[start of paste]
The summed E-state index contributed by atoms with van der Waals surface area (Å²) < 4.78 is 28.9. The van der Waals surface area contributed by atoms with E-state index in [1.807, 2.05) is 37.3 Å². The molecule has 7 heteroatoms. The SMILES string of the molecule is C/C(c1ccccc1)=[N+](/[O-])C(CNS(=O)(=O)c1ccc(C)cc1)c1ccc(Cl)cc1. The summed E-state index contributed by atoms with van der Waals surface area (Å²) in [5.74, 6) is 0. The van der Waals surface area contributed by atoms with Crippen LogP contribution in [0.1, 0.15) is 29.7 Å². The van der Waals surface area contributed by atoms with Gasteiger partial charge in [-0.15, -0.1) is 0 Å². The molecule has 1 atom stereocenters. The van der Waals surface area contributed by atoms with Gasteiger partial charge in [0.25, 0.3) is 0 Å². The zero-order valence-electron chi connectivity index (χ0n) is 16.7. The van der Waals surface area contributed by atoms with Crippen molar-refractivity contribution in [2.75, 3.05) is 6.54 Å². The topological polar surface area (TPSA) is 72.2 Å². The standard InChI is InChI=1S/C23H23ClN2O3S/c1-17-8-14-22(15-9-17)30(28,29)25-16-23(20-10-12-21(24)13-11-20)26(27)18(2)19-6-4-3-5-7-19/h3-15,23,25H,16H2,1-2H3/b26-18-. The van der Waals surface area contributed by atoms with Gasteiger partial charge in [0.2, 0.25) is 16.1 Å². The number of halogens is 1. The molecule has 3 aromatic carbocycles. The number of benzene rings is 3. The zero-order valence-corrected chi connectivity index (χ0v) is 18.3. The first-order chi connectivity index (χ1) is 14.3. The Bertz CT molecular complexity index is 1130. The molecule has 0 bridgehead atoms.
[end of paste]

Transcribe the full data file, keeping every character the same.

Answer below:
The summed E-state index contributed by atoms with van der Waals surface area (Å²) < 4.78 is 28.9. The van der Waals surface area contributed by atoms with E-state index in [1.807, 2.05) is 37.3 Å². The molecule has 7 heteroatoms. The SMILES string of the molecule is C/C(c1ccccc1)=[N+](/[O-])C(CNS(=O)(=O)c1ccc(C)cc1)c1ccc(Cl)cc1. The summed E-state index contributed by atoms with van der Waals surface area (Å²) in [5.74, 6) is 0. The van der Waals surface area contributed by atoms with Crippen LogP contribution in [0.1, 0.15) is 29.7 Å². The van der Waals surface area contributed by atoms with Gasteiger partial charge in [-0.15, -0.1) is 0 Å². The molecule has 1 atom stereocenters. The van der Waals surface area contributed by atoms with Gasteiger partial charge in [0.25, 0.3) is 0 Å². The zero-order valence-electron chi connectivity index (χ0n) is 16.7. The van der Waals surface area contributed by atoms with Crippen molar-refractivity contribution in [2.75, 3.05) is 6.54 Å². The topological polar surface area (TPSA) is 72.2 Å². The standard InChI is InChI=1S/C23H23ClN2O3S/c1-17-8-14-22(15-9-17)30(28,29)25-16-23(20-10-12-21(24)13-11-20)26(27)18(2)19-6-4-3-5-7-19/h3-15,23,25H,16H2,1-2H3/b26-18-. The van der Waals surface area contributed by atoms with Gasteiger partial charge in [0.2, 0.25) is 16.1 Å². The number of halogens is 1. The molecule has 3 aromatic carbocycles. The number of benzene rings is 3. The zero-order valence-corrected chi connectivity index (χ0v) is 18.3. The first-order chi connectivity index (χ1) is 14.3. The Bertz CT molecular complexity index is 1130. The molecule has 0 bridgehead atoms.